In the hands of Bettina Gorn, photography is freed from the constraints of being a mere depiction of reality, becoming a medium of artistic reflection on time, mortality and memory. Gorn exhibits photographic images that focus on the human body, freeze-framing it in all its vulnerability and motion. The outer envelope of the material seems to have dissolved, making space for the energy of the spiritual. Blurriness here becomes a mode of capturing the body in the midst of action and movement. The artist is interested in visualizing the authentic, processual and experimental. The engagement with the question of identity, of the within and without, is given a new impetus.
Patricia Drück, PhD, Art historian

The artist Bettina Gorn danced for many years. In her photographs, she has developed her own unique notation, which allows her to capture the crucial element of dance: constant transformation. She does by using her own body: like the subject, Gorn is inside the movement of her very own rituals, not staggering or muddled, but deliberate and defining, her eye alert for the chosen section. Her sequence of steps is tailored precisely to her counterpart. She circles the turning subject and movingly fixes what is in motion.
In one of her series – a form of expression of which Bettina Gorn is particularly fond, as it allows the path of movement to be traced – Gorn centres her counterpart, but the figure never appears in the centre. Gorn’s sections often place their protagonists at the extreme edge of the picture, so their movements continue to billow out, lap over the edge in a whirl; the pent-up, sinewy energy seems clenched, captured, but liable to burst at any moment.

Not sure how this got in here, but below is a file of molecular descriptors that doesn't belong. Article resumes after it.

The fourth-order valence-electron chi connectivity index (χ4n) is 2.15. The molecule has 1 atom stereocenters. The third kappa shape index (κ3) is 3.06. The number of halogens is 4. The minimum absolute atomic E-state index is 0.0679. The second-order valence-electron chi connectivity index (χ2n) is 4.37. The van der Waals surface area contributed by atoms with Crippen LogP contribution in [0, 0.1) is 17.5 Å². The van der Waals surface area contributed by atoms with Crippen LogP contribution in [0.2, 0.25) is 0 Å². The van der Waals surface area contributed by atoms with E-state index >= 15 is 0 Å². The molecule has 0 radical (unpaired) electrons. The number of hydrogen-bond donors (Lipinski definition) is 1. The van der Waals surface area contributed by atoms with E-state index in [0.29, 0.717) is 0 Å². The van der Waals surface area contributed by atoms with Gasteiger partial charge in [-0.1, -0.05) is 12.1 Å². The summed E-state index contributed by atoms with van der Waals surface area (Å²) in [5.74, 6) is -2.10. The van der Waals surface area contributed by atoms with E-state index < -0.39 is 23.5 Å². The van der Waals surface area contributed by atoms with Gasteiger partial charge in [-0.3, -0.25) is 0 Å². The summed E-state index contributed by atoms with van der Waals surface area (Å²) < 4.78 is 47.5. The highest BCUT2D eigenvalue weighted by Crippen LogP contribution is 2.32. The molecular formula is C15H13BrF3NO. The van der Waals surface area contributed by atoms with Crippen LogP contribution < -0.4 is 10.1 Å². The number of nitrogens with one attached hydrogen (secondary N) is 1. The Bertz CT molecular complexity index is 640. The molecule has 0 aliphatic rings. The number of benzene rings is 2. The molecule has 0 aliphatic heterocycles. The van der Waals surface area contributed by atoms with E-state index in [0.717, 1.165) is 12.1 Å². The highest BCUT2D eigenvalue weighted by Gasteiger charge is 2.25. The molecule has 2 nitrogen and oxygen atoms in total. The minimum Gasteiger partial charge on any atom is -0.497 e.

“Only in movement, however painful it may be, is there life,” wrote the Swiss art historian Jakob Burckhardt. Bettina Gorn’s photographs may be fixed, but there is movement in them. It needs no words.
Evelyn Pschak, Art Historian, Munich

…thanks to this reduction, one inevitably engages with the pictures individually – and then the diversity of the subject slowly begins to unfurl in one’s head…
Anja Blum, writing about „kopfsache“, Süddeutsche Zeitung

…next to that, Bettina Gorn’s large-format photo prints, massive and yet indefinable, billowing as if in a white fog: manifestations of the uncertain, which upon closer inspection turn out to be nudes, cowering bodies…
Klaus Schönmetzler, District Cultural Adviser Rosenheim

Some photographs by Bettina Gorn seem as though they wanted to make the invisible visible. Their subjects, though, are hardly wisible at all. They appear like passing thoughts, captured in the moment with a click. Others live by contrasts or put down vibrant spots of colour
Nicole Sutherland, about „kopfsache“, Ebersberger Zeitung

…bodies in motion, captured moments of a corporeality whose aesthetic quality invite us to linger…
Eva Mayer, Wasserburger Zeitung

Bettina Gorn has abandoned the naturalism that clings to the medium of film and photography. She detaches individual sequences from film, letting something new emerge. Her films can be experienced sensorily. The observer just has to let it happen.
Gerhard Sindelar, OVB Rosenheim

In her videos and photographies Bettina Gorn is celebrating an irritating futuristic view of the human being.
The World News about TimeDISplacement_2

Having studied music, design, and dance, Bettina Gorn has developed a unique language of expression that explores movement to capture transformation and externalize an internal reality. There’s something about her work that is reminiscent of the way Francis Bacon expresses an inner emotionality and psychological state.
Staged Photography 2022